I’ve spent a lot of my adult life leaving, or in some cases, being left. Ever since my childhood home was sold in 2007 and my high school sweetheart (now ex-husband) cheated on me the first (but not last) time, I’ve spent a lot of time trying to find where “home” exists. I know it’s probably not a specific location, and through trial and error, I know it can’t be contained within another person. But with this most recent ex, I think I’m feeling some weird ache for what I thought my home could be, for what I wanted but knew I’d never have.
And I think that’s where a lot of my recent feelings of fear and hesitation are coming from, especially when I think of this new guy I’m seeing. Our relationship is strong, and I’m definitely not lacking the affection, closeness, or experience I wished for in my last relationship. But he is 13 years my senior, a father to a teenage son who lives quite far away, and he’s operating in a state of uncertainty about whether he’s going to remain here in Minnesota for the long-term, or whether he’s going to make his way back to his home state of Indiana to be with his family when all is said and done.
I feel him being pulled toward Indiana. I also feel him holding on to me and holding onto Minnesota with fear and apprehension of letting go. We’ve become very close over the past few months and despite the differences in our life paths, we’ve intersected each other in the nicest, most harmonious way. I know I can’t (and shouldn’t) predict the future, but I’m scared of setting my heart up for another shattering if and when he decides he needs to leave.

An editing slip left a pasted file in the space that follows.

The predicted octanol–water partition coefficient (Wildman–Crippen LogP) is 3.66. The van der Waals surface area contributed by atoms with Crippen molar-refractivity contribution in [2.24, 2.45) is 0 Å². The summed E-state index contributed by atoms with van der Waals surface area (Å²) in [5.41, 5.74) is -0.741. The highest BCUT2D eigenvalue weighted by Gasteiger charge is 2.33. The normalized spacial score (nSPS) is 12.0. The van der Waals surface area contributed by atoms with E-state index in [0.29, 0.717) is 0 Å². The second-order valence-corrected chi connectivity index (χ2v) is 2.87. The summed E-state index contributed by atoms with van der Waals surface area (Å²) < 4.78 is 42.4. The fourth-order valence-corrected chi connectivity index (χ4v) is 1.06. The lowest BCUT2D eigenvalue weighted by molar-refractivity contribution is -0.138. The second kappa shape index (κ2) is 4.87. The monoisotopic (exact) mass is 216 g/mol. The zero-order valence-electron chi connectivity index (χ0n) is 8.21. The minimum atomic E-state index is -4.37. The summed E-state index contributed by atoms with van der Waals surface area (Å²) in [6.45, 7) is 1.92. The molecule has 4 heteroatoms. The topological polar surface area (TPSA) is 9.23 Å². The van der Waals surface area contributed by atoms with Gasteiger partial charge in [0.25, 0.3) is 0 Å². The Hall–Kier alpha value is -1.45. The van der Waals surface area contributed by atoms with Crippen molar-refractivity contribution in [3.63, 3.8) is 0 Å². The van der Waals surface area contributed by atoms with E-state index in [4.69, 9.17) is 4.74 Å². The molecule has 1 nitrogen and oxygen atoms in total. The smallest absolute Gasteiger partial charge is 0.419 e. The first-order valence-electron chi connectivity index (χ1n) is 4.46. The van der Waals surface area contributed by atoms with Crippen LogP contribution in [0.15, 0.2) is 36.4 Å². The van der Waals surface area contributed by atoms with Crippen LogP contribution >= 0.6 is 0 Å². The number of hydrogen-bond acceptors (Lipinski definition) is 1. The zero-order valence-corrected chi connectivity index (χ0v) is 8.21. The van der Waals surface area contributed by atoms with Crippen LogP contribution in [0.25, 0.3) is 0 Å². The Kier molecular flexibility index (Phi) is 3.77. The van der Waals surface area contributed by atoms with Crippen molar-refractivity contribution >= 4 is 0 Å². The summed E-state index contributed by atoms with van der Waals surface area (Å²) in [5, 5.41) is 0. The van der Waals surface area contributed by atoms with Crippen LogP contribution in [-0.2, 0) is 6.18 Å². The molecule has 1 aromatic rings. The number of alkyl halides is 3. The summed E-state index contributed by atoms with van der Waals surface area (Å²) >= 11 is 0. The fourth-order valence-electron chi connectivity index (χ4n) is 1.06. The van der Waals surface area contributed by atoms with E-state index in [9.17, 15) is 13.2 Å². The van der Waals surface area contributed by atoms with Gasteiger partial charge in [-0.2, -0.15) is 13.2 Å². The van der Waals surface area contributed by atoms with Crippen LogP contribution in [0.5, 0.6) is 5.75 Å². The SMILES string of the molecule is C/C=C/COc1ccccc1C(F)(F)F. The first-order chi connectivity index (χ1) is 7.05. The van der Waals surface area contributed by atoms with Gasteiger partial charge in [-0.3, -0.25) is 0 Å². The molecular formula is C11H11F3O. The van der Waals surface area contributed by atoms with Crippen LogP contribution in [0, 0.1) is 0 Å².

I can’t ever know what’s going to happen, and I’m trying to keep my mind focused on the immediate reality I’m living in: tomorrow, he’s meeting my mom and stepdad over dinner. He’s flying out of town for a wedding this coming weekend, while I stay home to tend to my school work and the creative writing group I run. I can’t think too much further forward, or I’ll start making plans without actually checking with him first. And that’s where the trouble begins, I think.
So this ache I have for my past relationship may not be for the relationship at all, but for the feeling of stability and reassurance I had with my ex. I was ultimately the one who needed to leave, and I did, but I know I could’ve had consistency had I stayed where I was. I decided to leave that behind.
But that’s what moving forward with life is all about, no? Making ourselves uncomfortable and casting aside the things that don’t serve us, consistency and stability be damned? Maybe. And so far, despite being a bit moody about it, I know I made the right choice, and I’m glad that I did.
But I do wish for some way to know that I don’t have to keep wondering about what’s waiting for me around the corner. What’s going to change next, what do I need to prepare to let go of, or who do I need to say goodbye to now? It gets tiresome. Maybe next year, once I’ve graduated my program and turned 30, I can finally start looking forward to a little bit of predictability and consistency in my life. I might even be able to have a regular morning routine, complete with enough time to read the news with a cup of coffee. Isn’t that a novel idea…
Anyway, I’ve rambled quite a bit here. It’s late on Sunday, I’m disappointed in losing an hour this weekend, and I’m more than a bit sad that Monday is just around the corner. Hopefully the week goes by quickly and without as much stress as the last. We’ll see.